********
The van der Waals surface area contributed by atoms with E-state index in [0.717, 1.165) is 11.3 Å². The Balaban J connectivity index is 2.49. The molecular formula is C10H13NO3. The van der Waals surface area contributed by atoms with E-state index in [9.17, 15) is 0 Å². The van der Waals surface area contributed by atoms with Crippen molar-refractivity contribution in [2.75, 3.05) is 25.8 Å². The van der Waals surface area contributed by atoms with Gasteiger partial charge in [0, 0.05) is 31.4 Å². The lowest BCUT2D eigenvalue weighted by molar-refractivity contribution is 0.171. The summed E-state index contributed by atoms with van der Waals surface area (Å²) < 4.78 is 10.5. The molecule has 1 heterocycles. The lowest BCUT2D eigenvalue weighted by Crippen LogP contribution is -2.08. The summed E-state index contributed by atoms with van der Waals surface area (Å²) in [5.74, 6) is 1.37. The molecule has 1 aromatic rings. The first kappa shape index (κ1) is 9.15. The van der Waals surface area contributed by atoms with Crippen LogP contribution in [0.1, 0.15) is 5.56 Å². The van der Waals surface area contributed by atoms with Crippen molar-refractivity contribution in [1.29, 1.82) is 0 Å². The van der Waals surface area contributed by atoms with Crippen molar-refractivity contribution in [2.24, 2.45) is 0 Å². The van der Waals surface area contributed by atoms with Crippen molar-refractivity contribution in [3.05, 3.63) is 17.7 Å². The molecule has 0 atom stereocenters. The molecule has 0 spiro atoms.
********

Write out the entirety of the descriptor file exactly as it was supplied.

The van der Waals surface area contributed by atoms with E-state index in [0.717, 1.165) is 11.3 Å². The Balaban J connectivity index is 2.49. The molecular formula is C10H13NO3. The van der Waals surface area contributed by atoms with E-state index in [9.17, 15) is 0 Å². The van der Waals surface area contributed by atoms with Crippen molar-refractivity contribution in [2.75, 3.05) is 25.8 Å². The van der Waals surface area contributed by atoms with Gasteiger partial charge in [0, 0.05) is 31.4 Å². The lowest BCUT2D eigenvalue weighted by molar-refractivity contribution is 0.171. The summed E-state index contributed by atoms with van der Waals surface area (Å²) < 4.78 is 10.5. The molecule has 1 heterocycles. The lowest BCUT2D eigenvalue weighted by Crippen LogP contribution is -2.08. The summed E-state index contributed by atoms with van der Waals surface area (Å²) in [5.74, 6) is 1.37. The molecule has 1 aromatic rings. The first kappa shape index (κ1) is 9.15. The van der Waals surface area contributed by atoms with Crippen LogP contribution in [0.1, 0.15) is 5.56 Å². The van der Waals surface area contributed by atoms with Crippen molar-refractivity contribution in [1.29, 1.82) is 0 Å². The van der Waals surface area contributed by atoms with Crippen molar-refractivity contribution in [2.24, 2.45) is 0 Å². The van der Waals surface area contributed by atoms with Crippen molar-refractivity contribution in [3.05, 3.63) is 17.7 Å². The molecule has 0 atom stereocenters. The molecule has 0 spiro atoms.